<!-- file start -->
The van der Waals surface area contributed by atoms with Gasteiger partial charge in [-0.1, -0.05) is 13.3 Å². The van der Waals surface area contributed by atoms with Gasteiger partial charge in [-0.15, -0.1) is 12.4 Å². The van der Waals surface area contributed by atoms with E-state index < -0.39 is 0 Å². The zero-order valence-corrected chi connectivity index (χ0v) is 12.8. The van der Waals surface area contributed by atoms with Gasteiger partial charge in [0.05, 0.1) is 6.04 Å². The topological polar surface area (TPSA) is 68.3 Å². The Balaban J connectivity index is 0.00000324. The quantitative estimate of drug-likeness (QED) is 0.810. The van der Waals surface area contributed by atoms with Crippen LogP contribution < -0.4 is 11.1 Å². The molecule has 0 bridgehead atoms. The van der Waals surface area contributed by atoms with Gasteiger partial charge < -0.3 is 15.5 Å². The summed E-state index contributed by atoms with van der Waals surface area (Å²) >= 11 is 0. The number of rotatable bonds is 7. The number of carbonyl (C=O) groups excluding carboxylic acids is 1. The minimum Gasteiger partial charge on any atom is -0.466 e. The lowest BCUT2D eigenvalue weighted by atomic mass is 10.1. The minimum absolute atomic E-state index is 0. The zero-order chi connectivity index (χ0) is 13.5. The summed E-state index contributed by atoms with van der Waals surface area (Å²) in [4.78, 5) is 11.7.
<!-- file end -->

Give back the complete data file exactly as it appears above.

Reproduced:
The van der Waals surface area contributed by atoms with Gasteiger partial charge in [-0.1, -0.05) is 13.3 Å². The van der Waals surface area contributed by atoms with Gasteiger partial charge in [-0.15, -0.1) is 12.4 Å². The van der Waals surface area contributed by atoms with E-state index < -0.39 is 0 Å². The zero-order valence-corrected chi connectivity index (χ0v) is 12.8. The van der Waals surface area contributed by atoms with Gasteiger partial charge in [0.05, 0.1) is 6.04 Å². The topological polar surface area (TPSA) is 68.3 Å². The Balaban J connectivity index is 0.00000324. The quantitative estimate of drug-likeness (QED) is 0.810. The van der Waals surface area contributed by atoms with Crippen LogP contribution < -0.4 is 11.1 Å². The molecule has 0 bridgehead atoms. The van der Waals surface area contributed by atoms with Gasteiger partial charge < -0.3 is 15.5 Å². The summed E-state index contributed by atoms with van der Waals surface area (Å²) >= 11 is 0. The number of rotatable bonds is 7. The number of carbonyl (C=O) groups excluding carboxylic acids is 1. The minimum Gasteiger partial charge on any atom is -0.466 e. The lowest BCUT2D eigenvalue weighted by atomic mass is 10.1. The minimum absolute atomic E-state index is 0. The zero-order chi connectivity index (χ0) is 13.5. The summed E-state index contributed by atoms with van der Waals surface area (Å²) in [4.78, 5) is 11.7.